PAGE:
Gardai urge children and young people to ‘Say No to ‘sextortion’ and digital blackmail TREVOR QUINN 19 JUN 2017
A new report has highlighted how children as young as seven are being increasingly targeted by predators online, writes Ciara Phelan.
Also know as webcam blackmailing, sextortion is where a child is persuaded to share sexual information or images of themselves online and are then used to extort money or sexual favours.
The report released by Europol goes on to suggest that these types of crimes are skyrocketing, but go largely unreported because victims are embarrassed by the images they're forced to provide.
Detective Superintendent in the Garda National Protective Service Bureau, with responsibility for the investigation of sexual crimes and crimes against children, Declan Daly, said this is a growing problem in Ireland.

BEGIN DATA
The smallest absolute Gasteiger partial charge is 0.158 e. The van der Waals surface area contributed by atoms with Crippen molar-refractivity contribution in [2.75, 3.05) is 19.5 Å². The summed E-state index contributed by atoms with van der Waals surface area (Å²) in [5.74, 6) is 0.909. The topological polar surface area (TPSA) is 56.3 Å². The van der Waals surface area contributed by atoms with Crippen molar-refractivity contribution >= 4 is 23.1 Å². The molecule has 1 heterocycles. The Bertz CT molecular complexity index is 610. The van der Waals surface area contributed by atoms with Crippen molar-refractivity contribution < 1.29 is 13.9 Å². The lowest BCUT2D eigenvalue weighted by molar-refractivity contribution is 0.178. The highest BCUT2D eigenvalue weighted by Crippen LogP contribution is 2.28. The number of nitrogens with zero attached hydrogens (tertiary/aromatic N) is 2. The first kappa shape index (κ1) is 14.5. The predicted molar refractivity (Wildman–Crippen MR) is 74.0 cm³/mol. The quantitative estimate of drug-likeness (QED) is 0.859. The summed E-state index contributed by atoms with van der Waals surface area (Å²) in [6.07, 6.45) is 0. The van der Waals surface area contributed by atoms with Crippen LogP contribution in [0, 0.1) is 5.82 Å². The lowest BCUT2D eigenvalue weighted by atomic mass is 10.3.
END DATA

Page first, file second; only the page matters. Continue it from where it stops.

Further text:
"It is a crime that's happening in Ireland, it's a form of digital blackmail where children have given images to predators online are then blackmailed for then other sexual material for sexual favours or for money."
Earlier this year, a conference showed that children aged between 13-17 years feel that they should be better protected online and should receive better life skills education, including online safety.
The conference which was held by the ISPCC and Vodafone Ireland highlighted that teenagers feel that there should be better regulation of social network providers.
Young people unanimously agreed that there was a need for a National Cyber Safety Strategy and that the government should address this as a matter of urgency.
Speaking about the issue earlier this year, ISPCC CEO, Grainia Long said that it was clear that there was a need for a cyber safety strategy.
"Cyber safety is the child protection issue of our time and it is so important that we listen to young people and children on how this affects them and how, as a society, we should take on the issue. It is clear that a national children’s cyber safety strategy should be an urgent priority for government," she said.